Duluth labor pushes back on Janus ruling
Local labor leaders vowed to fight on despite Wednesday’s Supreme Court decision that could financially cripple public-sector unions.
“While it’s disappointing, we knew it was just a matter of time,” said Bernie Burnham, president of the Duluth Teachers Federation. “I think as far as our local is concerned, it’s something we’ve been preparing for. I feel very strongly we’re in a good place, and our members believe we do good work.”
The Janus decision says that government employees can’t be compelled to pay “fair-share” fees, since that money could be used for political purposes. If enough employees now decide to stop paying in, the bargaining power of unions could be weakened.
“We go back to the old days, right?” said Alan Netland, president of the Northeast Minnesota Area Labor Council. “We can still get things done, and that’s what we’re going to have to do.”
The ruling was welcomed by conservative groups and Republican candidates such as Senate seeker Karin Housley.
“Individuals should not be forced to fund political activity they may find objectionable, nor should they be forced to pay a fee to keep their jobs — and I’m glad the Supreme Court agrees,” Housley said in a statement.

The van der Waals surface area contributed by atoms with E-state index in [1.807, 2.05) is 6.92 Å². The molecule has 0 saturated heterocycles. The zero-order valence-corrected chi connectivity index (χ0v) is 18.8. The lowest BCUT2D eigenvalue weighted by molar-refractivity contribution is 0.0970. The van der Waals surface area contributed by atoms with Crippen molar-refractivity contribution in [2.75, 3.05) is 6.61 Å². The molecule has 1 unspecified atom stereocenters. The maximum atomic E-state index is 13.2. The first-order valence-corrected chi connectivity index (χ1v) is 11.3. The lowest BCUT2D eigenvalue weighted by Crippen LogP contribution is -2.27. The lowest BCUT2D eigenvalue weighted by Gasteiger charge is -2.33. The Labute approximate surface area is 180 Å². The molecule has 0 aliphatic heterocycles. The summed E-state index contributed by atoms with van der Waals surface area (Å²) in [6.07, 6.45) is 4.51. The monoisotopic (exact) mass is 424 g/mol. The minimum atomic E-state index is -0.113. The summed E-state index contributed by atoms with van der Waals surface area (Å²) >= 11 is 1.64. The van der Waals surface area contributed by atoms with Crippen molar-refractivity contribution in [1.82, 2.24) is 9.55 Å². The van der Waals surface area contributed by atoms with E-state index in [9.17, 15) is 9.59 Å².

In Minnesota, many union members can opt out of political contributions by having a portion of their dues reimbursed, Netland said. He noted that public unions have spent years preparing for Wednesday’s news and asked members to pledge their continued support.
“Hopefully we emboldened them to stick with us,” Netland said. “The opposition has more money than they know what to do with, and they’ll hire people to knock on doors and tell our members a bunch of lies.”
Democratic-Farmer-Labor candidates in the 8th District and around the state bashed the Janus ruling, with DFL party chair Ken Martin calling it “an orchestrated and well-funded attack on all working people.”
“While today’s decision makes it harder for unions to champion working people, it will never extinguish our goals of lifting up the working men and women of this country whose hard work has literally built our communities over the years,” Martin said in a statement.
Union membership in Minnesota grew slightly between 2016 and 2017, reversing years of decline, according to the Bureau of Labor Statistics. Last year nearly 16 percent of workers were represented by a union — that compares to the national average of about 12 percent — with 15.2 percent of Minnesota workers paying dues.
“We probably live in one of the better places in the country (for labor),” Burnham said.
Nearly half of all union members in the United States work in the public sector, according to the BLS.